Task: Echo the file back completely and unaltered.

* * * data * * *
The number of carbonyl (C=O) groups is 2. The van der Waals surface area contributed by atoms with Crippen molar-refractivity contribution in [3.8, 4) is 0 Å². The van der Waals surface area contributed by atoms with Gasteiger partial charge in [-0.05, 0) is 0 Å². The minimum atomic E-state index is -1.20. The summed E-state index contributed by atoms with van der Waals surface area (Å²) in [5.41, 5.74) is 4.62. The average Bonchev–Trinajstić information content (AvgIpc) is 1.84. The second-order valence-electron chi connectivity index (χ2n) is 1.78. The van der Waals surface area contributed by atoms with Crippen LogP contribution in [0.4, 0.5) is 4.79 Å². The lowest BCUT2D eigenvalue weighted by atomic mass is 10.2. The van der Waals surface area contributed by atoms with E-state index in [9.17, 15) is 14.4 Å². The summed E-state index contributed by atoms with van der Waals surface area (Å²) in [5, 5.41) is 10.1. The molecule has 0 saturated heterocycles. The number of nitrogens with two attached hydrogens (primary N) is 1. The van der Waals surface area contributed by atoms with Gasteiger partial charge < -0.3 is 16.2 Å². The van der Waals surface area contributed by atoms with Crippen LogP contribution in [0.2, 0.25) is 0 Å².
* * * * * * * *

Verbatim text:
The number of carbonyl (C=O) groups is 2. The van der Waals surface area contributed by atoms with Crippen molar-refractivity contribution in [3.8, 4) is 0 Å². The van der Waals surface area contributed by atoms with Gasteiger partial charge in [-0.05, 0) is 0 Å². The minimum atomic E-state index is -1.20. The summed E-state index contributed by atoms with van der Waals surface area (Å²) in [5.41, 5.74) is 4.62. The average Bonchev–Trinajstić information content (AvgIpc) is 1.84. The second-order valence-electron chi connectivity index (χ2n) is 1.78. The van der Waals surface area contributed by atoms with Crippen LogP contribution in [0.4, 0.5) is 4.79 Å². The lowest BCUT2D eigenvalue weighted by atomic mass is 10.2. The van der Waals surface area contributed by atoms with E-state index in [9.17, 15) is 14.4 Å². The summed E-state index contributed by atoms with van der Waals surface area (Å²) in [5, 5.41) is 10.1. The molecule has 0 saturated heterocycles. The number of nitrogens with two attached hydrogens (primary N) is 1. The van der Waals surface area contributed by atoms with Gasteiger partial charge < -0.3 is 16.2 Å². The van der Waals surface area contributed by atoms with Crippen LogP contribution in [0.2, 0.25) is 0 Å².